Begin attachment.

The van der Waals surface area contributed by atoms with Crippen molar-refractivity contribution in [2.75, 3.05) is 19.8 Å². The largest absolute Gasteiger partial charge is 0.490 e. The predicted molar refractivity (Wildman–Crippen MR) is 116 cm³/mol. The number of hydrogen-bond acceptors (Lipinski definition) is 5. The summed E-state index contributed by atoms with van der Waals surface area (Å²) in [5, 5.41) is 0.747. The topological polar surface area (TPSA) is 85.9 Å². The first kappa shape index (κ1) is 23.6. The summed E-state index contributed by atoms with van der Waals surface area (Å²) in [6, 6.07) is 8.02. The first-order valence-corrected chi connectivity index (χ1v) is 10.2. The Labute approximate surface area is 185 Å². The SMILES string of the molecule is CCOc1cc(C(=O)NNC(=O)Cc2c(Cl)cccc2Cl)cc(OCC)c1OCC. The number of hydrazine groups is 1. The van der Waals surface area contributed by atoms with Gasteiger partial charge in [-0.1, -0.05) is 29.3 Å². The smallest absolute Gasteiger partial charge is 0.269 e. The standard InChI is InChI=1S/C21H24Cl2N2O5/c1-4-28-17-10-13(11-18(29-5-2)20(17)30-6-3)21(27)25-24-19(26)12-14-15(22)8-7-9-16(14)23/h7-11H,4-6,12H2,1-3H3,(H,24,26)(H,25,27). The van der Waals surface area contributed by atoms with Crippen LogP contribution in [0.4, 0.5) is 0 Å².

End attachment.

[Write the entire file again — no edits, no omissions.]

The van der Waals surface area contributed by atoms with Crippen molar-refractivity contribution in [2.75, 3.05) is 19.8 Å². The largest absolute Gasteiger partial charge is 0.490 e. The predicted molar refractivity (Wildman–Crippen MR) is 116 cm³/mol. The number of hydrogen-bond acceptors (Lipinski definition) is 5. The summed E-state index contributed by atoms with van der Waals surface area (Å²) in [5, 5.41) is 0.747. The topological polar surface area (TPSA) is 85.9 Å². The first kappa shape index (κ1) is 23.6. The summed E-state index contributed by atoms with van der Waals surface area (Å²) in [6, 6.07) is 8.02. The first-order valence-corrected chi connectivity index (χ1v) is 10.2. The Labute approximate surface area is 185 Å². The SMILES string of the molecule is CCOc1cc(C(=O)NNC(=O)Cc2c(Cl)cccc2Cl)cc(OCC)c1OCC. The number of hydrazine groups is 1. The van der Waals surface area contributed by atoms with Gasteiger partial charge in [-0.1, -0.05) is 29.3 Å². The smallest absolute Gasteiger partial charge is 0.269 e. The standard InChI is InChI=1S/C21H24Cl2N2O5/c1-4-28-17-10-13(11-18(29-5-2)20(17)30-6-3)21(27)25-24-19(26)12-14-15(22)8-7-9-16(14)23/h7-11H,4-6,12H2,1-3H3,(H,24,26)(H,25,27). The van der Waals surface area contributed by atoms with Crippen LogP contribution in [0.4, 0.5) is 0 Å².